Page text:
It had all the makings of a classic Chargers loss that we've come to know so well: a missed field goal, questionable clock management, another missed field goal—all of the familiar missteps conspired yet again to do the Bolts in on Thursday night.
This time, though, luck was on their side.
Rookie quarterback Justin Herbert threw for 314 yards and two touchdowns in another strong performance as the Chargers beat the Raiders, 30-27, in overtime on Thursday Night Football.
The Chargers were ahead for most of the way but were unable to maintain the lead after Raiders backup quarterback Marcus Mariota engineered a 19-play, 75-yard touchdown drive that took almost 11 minutes of game time. That tied the score at 24-24 with just over six minutes to play, which is exactly the time and score situation the Chargers typically wait for to initiate their death spiral sequence.
And for a while, everything went according to plan. Herbert drove the offense to the Raiders 28-yard line, where the drive stalled to set up a go-ahead field goal. Kicker Marcus Badgley missed wide left from 47 yards, giving the Raiders an opportunity to take the lead.
Instead, Las Vegas did its best Bolts impression. Mariota threw an interception in the red zone with under two minutes remaining, and a long return by Chris Harris set the Chargers up at the Raiders 33-yard line. Los Angeles burned a minute off the clock to set up a 51-yard attempt at redemption for Badgley. But predictably, tragically and it seems cosmically unavoidable, lightning struck again:
Usually, this is where the story concludes, with the Chargers sulking off the field after their opponent finishes the job. But on this night, the Raiders were not to be outdone. Las Vegas attempted a 65-yard field goal on the final play of regulation that never got off the ground as there were some, ahem, issues with the hold:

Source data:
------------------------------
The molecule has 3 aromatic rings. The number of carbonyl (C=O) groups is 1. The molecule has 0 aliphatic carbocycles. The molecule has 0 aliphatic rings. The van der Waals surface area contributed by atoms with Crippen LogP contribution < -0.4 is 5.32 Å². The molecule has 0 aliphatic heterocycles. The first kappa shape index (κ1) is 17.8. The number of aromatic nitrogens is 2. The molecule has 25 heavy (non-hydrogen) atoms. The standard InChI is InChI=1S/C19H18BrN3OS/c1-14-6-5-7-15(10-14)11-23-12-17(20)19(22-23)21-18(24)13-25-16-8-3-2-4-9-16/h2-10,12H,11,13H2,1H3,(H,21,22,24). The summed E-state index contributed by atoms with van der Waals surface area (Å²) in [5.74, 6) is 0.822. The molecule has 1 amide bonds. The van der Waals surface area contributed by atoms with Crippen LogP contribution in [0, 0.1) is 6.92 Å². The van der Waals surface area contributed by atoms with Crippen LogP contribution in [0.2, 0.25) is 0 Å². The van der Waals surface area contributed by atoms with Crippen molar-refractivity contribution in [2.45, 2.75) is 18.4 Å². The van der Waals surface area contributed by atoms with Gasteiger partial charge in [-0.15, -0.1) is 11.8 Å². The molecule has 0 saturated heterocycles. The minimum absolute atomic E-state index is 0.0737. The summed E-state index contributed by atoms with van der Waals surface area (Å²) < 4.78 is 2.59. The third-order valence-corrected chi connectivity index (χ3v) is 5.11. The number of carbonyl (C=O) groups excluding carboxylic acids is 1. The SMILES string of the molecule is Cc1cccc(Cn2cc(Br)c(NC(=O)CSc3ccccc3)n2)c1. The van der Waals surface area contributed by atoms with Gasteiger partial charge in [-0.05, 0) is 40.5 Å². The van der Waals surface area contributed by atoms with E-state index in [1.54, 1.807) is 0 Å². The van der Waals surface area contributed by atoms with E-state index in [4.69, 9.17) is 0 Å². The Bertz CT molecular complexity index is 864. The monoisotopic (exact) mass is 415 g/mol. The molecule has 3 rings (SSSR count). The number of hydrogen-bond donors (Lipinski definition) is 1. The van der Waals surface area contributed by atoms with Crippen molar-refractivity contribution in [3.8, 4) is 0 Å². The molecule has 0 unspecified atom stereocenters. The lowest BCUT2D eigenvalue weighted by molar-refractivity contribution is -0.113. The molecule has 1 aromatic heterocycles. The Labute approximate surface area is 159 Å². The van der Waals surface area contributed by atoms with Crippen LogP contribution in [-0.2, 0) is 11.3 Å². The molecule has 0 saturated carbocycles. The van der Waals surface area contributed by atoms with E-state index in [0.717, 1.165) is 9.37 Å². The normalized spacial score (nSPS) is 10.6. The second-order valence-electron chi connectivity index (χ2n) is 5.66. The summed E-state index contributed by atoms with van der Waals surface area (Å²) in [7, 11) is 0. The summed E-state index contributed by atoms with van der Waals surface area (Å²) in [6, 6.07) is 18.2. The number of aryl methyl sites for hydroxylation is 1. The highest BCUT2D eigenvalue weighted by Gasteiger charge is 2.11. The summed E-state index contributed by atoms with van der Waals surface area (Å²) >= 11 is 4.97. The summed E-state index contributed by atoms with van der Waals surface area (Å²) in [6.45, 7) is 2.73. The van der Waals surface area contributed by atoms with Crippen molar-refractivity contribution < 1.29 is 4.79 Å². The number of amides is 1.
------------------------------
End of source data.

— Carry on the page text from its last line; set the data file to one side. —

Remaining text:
To overtime we went, and the Raiders nearly ended it with a touchdown on the opening possession but were instead forced to settle for a field goal to go up, 27-24. The Chargers answered by reaching the Las Vegas 2-yard line in three plays, but nearly gave the game away when Herbert fumbled attempting to score on a quarterback sneak. Los Angeles recovered in the end zone, but by rule only the fumbling player is allowed to advance the ball, so it was instead placed back at the original line of scrimmage.
One play later, Herbert sealed the deal by breaking the plane and sealing a wild win.
Dramatic wins are starting to become a habit for the Chargers, who beat the Falcons in walk-off style last week. Two straight close wins does not a clutch team make, but after years of falling just short time and time again, coming through in consecutive weeks must feel like hitting the lottery and finding the perfect parking spot all in one day.
As the great American poet Kevin Malone once said: It's just nice to win one.